Even in the times of economic gloom, B-schools across the globe have boom time. And, India is the motivating force in the noticed expansion in numbers of application in 24% of the 683 management programmes across 42 countries.
In the US, 52% of the full-time management programmes have seen increased interest, while in the Asia-Pacific region 53% it is. The biggest draw conversely is Europe with 73% of the programme receiving more applications than in 2012.
Indian aptitude test CAT 2013 has so far received 1, 93,596 registrations till Wednesday. As per GMAC-Graduate Management Admission Council's 2013 Applications trends Survey, MBA full-time programmes worldwide noticed boost in the number of this year applications when compared with that of last year.
According to GMAC, the conductor of GMAT, for two-year full-time MBA programmes in the US, 52% of programmes states that the application raised over 2012, the first time since 2009.This year's survey by GMAC incorporated 683 graduate-level business and management programmes together with 328 B-schools of 42 different countries.
Master in Management programmes in Europe continues to demonstrate strength, seeing that 73% of programmes report application increases from 2012. In the meantime, 38% of full-time one-year MBA programmes in Europe reported gain of application in 2013, as compared to that of 37% in when surveyed last year.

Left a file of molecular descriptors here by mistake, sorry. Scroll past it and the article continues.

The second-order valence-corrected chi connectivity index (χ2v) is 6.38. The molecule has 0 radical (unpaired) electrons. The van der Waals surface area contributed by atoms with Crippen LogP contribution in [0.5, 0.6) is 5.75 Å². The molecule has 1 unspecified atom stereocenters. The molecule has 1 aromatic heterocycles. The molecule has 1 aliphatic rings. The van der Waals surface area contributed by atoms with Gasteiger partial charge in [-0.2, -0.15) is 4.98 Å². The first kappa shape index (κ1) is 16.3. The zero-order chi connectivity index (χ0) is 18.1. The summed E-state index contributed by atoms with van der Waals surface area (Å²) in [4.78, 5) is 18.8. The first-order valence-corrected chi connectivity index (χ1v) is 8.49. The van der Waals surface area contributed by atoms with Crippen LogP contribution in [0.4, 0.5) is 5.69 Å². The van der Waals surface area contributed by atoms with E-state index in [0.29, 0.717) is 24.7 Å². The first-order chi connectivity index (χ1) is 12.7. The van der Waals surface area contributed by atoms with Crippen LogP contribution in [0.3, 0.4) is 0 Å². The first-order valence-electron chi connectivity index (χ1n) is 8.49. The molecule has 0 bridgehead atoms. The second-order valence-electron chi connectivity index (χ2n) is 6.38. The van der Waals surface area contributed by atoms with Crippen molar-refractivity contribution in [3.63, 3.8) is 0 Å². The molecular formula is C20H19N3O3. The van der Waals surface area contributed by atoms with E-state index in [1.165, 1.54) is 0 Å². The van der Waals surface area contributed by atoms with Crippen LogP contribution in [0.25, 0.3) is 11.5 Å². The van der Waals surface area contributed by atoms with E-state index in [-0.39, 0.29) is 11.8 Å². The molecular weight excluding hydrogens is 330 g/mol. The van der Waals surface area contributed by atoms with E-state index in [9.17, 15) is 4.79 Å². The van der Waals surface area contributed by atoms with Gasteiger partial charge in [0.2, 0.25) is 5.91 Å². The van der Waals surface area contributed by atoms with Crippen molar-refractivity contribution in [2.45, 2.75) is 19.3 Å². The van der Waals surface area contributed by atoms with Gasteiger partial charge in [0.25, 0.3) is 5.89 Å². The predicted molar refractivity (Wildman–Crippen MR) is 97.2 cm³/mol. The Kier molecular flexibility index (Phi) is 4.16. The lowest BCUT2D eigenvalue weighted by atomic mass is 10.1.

India found to drive the maximum increase in supply of talent of 24% when 683 programmes received the elevated number of applications.
As opinionated by Bibek Banerjee, (Director of Institute of Management Technology, Ghaziabad) this is a common occurrence and the cause for rise in number of application from our country is because of inadequate number of quality B-schools present in the nation. He said, “It is basically economics of opportunity. It is a worldwide phenomenon, where demand, especially for management education, goes up during recession. Whenever the market is drying up it is good to invest in education. In the context of India, after 60 years of independence, we still have no good management university with the exception of a few IIMs, ISB and the likes of IMT which can recruit just around 8,000 candidates annually. In India the gap between the top tier and middle rung institutions is enormous. So what is the alternative, but to explore opportunities abroad?”
GMAC’s Vice president - Research and development, Lawrence Rudner mentioned Recession brings boom to management education.
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